Twitter is partnering with the Mohammed Bin Rashid School for Communication (MBRSC) at the American University in Dubai (AUD) and the Internet Society Middle East to launch a series of undergraduate lectures focused on the Open Internet the first time in the Middle East and North Africa region.
The partnership is in line with the platform’s global commitment to advocate for the Open Internet and to advance open norms for journalists in the digital age.
Commenting on the partnership, George Salama, Head of Public Policy and Government Relations, MENA, Twitter, said:
“When it comes to Internet accessibility, the borderless nature of the Internet has allowed people to stay connected on Twitter during the pandemic. For instance, Twitter helps people find reliable information through a dedicated COVID-19 search prompt in MENA to ensure they are met with credible, authoritative content.
For on-the-ground journalists covering natural disasters, crises, or reporting in conflict zones, universal access to the Internet is essential.
Advocating for this work cannot be done alone, and therefore collaborations with MBRSC and the Internet Society are crucial for us to foster these values.
As part of our role to raise awareness around these issues, our partnership aims to build awareness of the importance of the Open Internet and to educate students about how the Open Internet benefits and serves young media professionals both globally and in our region.”
Over ten days, Twitter and the Internet Society are hosting a series of undergraduate lectures with AUD’s Mohamed Bin Rashid School for Communication – Journalism and Mass Communications students.
The three lectures, led by Twitter, address how journalists can leverage their presence on Twitter, in addition to the three pillars of the Open Internet, including Universal Access of the Internet as a core driver of economic and social development, sustainable approaches towards Content Moderation to address challenges related to disinformation, and Protecting Competition to avoid enhancing the dominance of existing players and limiting the platforms where journalists can spread their message.
These lectures will be followed by one hosted by the Internet Society Middle East, which will focus on Measuring The Internet by consolidating third-party internet measurement data into a single platform so that everyone can have access to insights into the health, availability, and evolution of the Internet.
The lectures will culminate in a hands-on project on Twitter focused on the practical adoption of the Open Internet principles for journalists and an academic report that will form a part of the students’ overall coursework.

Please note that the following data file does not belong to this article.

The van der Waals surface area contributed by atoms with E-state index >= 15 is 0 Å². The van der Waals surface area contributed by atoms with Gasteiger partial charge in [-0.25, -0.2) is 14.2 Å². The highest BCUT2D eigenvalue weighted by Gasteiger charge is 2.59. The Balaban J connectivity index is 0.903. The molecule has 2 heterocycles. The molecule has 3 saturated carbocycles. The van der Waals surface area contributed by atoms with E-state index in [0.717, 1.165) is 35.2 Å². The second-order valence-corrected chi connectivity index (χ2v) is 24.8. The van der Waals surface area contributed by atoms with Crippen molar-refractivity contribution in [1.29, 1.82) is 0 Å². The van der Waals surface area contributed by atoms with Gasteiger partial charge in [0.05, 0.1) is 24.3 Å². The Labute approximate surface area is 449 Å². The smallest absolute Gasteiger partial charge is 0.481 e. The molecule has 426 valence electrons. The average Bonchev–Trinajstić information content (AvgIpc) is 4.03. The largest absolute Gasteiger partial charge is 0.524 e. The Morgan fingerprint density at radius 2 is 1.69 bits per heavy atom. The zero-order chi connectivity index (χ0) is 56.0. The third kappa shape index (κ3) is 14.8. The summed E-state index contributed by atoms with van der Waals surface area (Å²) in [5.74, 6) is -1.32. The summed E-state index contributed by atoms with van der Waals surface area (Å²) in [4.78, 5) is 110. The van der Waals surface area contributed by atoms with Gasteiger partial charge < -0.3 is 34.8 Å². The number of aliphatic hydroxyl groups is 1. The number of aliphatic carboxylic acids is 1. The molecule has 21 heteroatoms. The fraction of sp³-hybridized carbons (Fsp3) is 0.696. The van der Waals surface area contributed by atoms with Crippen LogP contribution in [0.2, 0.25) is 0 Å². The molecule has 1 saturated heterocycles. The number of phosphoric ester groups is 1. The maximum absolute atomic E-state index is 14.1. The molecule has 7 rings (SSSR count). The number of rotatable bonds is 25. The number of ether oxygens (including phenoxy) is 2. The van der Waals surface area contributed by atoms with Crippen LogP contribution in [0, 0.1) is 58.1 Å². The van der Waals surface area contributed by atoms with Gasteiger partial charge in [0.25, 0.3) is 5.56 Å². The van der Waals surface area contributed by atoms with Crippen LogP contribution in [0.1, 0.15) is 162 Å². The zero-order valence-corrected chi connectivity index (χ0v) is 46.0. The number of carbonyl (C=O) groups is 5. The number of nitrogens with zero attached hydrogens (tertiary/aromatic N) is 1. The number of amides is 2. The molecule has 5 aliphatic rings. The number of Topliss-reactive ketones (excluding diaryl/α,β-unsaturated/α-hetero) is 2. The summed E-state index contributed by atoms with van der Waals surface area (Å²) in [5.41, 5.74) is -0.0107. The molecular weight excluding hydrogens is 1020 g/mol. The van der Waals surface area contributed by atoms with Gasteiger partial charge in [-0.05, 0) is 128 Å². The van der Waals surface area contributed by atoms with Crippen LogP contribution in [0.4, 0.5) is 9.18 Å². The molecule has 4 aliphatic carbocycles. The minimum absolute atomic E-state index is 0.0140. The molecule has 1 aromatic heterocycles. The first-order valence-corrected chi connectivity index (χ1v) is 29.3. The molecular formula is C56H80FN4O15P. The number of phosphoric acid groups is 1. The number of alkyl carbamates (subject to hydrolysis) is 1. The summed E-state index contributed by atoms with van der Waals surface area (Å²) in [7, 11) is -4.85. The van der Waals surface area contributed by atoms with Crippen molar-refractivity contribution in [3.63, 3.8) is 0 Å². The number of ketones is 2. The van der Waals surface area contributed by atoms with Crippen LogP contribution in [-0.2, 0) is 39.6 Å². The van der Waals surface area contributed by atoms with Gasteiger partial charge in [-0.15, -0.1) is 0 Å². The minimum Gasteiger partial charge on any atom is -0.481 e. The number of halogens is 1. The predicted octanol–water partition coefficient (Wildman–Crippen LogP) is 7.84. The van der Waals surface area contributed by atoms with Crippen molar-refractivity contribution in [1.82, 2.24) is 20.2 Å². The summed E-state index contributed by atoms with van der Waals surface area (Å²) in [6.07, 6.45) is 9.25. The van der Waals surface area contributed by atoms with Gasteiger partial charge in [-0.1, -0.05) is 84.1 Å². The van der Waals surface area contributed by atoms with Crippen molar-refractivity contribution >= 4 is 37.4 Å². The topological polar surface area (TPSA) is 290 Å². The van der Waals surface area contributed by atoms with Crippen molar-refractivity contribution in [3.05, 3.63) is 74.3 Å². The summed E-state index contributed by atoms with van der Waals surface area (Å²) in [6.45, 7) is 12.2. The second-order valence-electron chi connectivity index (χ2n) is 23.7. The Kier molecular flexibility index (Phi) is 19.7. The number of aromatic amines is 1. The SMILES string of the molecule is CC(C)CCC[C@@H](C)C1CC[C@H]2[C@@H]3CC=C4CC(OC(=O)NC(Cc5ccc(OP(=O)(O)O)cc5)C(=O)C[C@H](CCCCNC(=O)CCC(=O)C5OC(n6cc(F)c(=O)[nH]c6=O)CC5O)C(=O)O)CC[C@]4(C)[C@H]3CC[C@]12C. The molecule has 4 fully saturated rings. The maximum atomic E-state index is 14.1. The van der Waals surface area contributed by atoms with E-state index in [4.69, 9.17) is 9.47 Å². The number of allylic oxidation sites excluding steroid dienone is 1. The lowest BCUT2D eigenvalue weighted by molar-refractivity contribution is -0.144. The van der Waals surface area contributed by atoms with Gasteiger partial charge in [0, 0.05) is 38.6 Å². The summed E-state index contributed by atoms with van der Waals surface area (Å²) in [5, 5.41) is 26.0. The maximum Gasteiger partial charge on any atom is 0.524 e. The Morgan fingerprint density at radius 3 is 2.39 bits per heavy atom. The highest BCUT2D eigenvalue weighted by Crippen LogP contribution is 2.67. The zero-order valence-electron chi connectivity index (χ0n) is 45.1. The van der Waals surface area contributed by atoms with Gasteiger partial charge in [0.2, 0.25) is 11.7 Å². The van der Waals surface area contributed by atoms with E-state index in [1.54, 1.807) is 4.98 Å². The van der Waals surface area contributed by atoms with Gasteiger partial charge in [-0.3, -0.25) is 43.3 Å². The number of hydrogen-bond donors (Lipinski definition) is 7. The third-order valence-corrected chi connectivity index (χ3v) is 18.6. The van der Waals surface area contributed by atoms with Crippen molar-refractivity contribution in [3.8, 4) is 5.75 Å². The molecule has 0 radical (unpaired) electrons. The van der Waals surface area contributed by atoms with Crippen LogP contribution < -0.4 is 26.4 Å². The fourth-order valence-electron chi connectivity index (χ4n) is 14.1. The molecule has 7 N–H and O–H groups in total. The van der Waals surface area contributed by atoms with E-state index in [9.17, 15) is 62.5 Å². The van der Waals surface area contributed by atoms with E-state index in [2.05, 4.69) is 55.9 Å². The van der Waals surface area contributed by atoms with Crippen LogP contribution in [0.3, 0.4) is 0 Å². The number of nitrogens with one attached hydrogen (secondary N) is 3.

Elissa Ayoub, MBRSC’s Interim Associate Dean, commented:
“The AUD-Twitter exclusive collaboration aims at providing tailored educational training sessions to Journalism students at the Mohammed Bin Rashid School for Communication (MBRSC).
Students will hone their journalistic digital and multimedia skills through learning and practicing various key areas in journalism such as media convergence, content production on Twitter, and how to Tweet right as a journalist among other topics.”
On her part, Nermine El Saadany, Regional Vice President of Internet Society Middle East, said:
“We are very excited to collaborate with Twitter and the American University in Dubai on the Open Internet partnership.
The Internet Society’s work is focused on increasing the Internet’s reach, reliability, and resilience and ensuring that the Internet remains open, globally-connected, secure, and trustworthy for everyone.
Our current projects include efforts to promote the need for increased Internet measurement data to help everyone understand the health, availability, and evolution of the global Internet, the economic and soeconomicacts of Internet shutdowns, and the need for reliable and secure Internet access for everyone, everywhere.
We help shape the future Internet in the region and the be, and it can offer to all those who rely on it.
Together, we will be able to educate students about Internet measurements and data-driven insights into the Internet as well as show them how they can get engaged in advocating for policies that work towards a bigger, stronger Internet for everyone.”